US

Trump Announces Tariff Increase on Chinese Goods, Citing Slow Progress in Trade Talks

By Nicole Hao

In a surprise announcement on Twitter, U.S. President Donald Trump said on May 5 that tariffs on $200 billion worth of Chinese goods will increase to 25 percent, from the current 10 percent, beginning May 10.

Trade negotiations between U.S. and Chinese officials had been continuing in hopes of reaching an agreement.

Trump added that an additional $325 billion worth of Chinese goods—the remainder of the total value of Chinese imports into the country—which currently don’t have duties, will have 25 percent tariffs imposed on them “shortly.”

Trump’s Tweets

In his Twitter post, Trump criticized the trade talks for progressing too slowly, “as they [China] attempt to renegotiate”—then capped off his message with an assertive “No!”

Trump’s decision comes as a shock, as many hoped that both sides could finalize an agreement by May 10, after China’s top trade envoy, Vice Premier Liu He, arrives in Washington with his delegation for the 11th round of trade talks on May 8.

Prospects looked positive after the 10th round of trade talks in Beijing concluded on May 1, after White House press secretary Sarah Sanders said in a statement: “Today, Ambassador Lighthizer and Secretary Mnuchin concluded productive meetings with China’s Vice Premier Liu He. The discussions remain focused toward making substantial progress on important structural issues and rebalancing the U.S.-China trade relationship.”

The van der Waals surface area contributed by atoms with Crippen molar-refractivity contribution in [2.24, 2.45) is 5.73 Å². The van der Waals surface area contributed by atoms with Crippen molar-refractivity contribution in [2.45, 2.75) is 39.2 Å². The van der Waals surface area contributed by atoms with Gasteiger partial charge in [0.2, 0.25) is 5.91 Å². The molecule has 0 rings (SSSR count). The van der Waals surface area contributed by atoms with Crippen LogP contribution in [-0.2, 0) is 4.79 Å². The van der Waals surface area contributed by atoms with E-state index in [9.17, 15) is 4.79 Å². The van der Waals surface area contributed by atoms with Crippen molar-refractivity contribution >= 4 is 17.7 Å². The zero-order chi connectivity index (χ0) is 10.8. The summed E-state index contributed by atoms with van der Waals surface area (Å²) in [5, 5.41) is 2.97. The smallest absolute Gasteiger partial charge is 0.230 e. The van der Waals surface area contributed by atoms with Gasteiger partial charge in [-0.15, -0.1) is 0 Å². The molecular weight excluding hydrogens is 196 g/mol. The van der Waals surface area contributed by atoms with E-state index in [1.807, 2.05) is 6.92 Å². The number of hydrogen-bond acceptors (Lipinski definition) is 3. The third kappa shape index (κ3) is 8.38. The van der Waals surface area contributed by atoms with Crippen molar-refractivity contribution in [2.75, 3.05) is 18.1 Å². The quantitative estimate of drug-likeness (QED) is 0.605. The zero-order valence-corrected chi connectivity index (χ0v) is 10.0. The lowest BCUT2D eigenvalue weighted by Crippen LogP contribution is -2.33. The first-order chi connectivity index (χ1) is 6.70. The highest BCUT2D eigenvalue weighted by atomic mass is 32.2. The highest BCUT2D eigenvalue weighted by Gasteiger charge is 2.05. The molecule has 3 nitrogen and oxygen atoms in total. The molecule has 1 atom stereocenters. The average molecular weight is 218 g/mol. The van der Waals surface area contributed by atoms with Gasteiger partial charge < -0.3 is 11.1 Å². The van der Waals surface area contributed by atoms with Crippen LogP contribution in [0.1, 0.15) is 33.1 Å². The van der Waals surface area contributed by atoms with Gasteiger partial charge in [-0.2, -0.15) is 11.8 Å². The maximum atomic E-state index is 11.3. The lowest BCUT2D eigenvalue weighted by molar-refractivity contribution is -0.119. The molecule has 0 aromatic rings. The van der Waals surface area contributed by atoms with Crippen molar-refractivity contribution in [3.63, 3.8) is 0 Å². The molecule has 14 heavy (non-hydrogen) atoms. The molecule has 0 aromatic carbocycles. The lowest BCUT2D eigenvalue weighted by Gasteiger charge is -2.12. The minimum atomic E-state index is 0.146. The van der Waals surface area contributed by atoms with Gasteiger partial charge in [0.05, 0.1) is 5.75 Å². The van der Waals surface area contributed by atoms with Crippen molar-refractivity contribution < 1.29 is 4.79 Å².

CNBC cited its own sources on May 1, that “U.S. and China may announce a trade deal by next Friday [May 10].”

Bloomberg also reported on May 5 that Liu’s visit to Washington “was expected to be a closing round of trade talks,” with Trump later deciding whether to meet with Chinese leader Xi Jinping to sign a pact.

A Tactic?

After Trump made his Twitter announcement, Tom Orlik, chief economist at Bloomberg, told the BBC in an interview that the move was likely a negotiation tactic.

“More likely, in our view, is that this renewed threat is an attempt to extract a few more minor concessions in the final days of talks,” he said.

The U.S.–China trade dispute kicked off in March 2018, when the Trump administration criticized the Chinese regime for its agenda of stealing intellectual property (IP) from U.S. companies, arguing that it damaged the U.S. economy.

The United States first imposed tariffs on $50 billion worth of Chinese goods as a punitive measure. The Chinese regime quickly retaliated with tariffs on roughly $34 billion worth of U.S. goods, mostly agricultural products.

The U.S. administration then imposed 10 percent tariffs on $200 worth billion of Chinese goods, ranging from chemicals to textiles and consumer goods, in September 2018.

The White House then gave a January 1 deadline for trade talks to succeed. If an agreement couldn’t be reached then, the administration would increase all tariffs to 25 percent.

But in December, on the sidelines of the G-20 summit, Trump and Xi agreed to a 90-day truce, in which Beijing promised to import more U.S. agriculture and energy products, and crack down on illegal fentanyl coming into the United States. Meanwhile, the U.S. side promised not to escalate the tariffs.

The negotiating period was prolonged in March after officials from both sides said trade talks reached a breakthrough.

U.S. officials have been seeking assurances from China that it would crack down on IP theft, end forced technology transfer policies, open its markets to American companies, and decrease the U.S.–China trade deficit by fair trade. Sources said the two sides were negotiating an enforcement mechanism to ensure China kept its promises.

So far, the trade dispute has cost the Chinese economy.

According to estimates in a May 5 Bloomberg report, U.S. tariffs have resulted in a 0.5 percent decrease in China’s GDP growth in 2019 thus far. Increasing the tariffs to 25 percent on $200 worth billion of Chinese goods would turn that figure to 0.9 percent, while imposing 25 percent tariffs on the rest of the $325 billion worth of goods would drag GDP growth down by 1.5 percent.

From The Epoch Times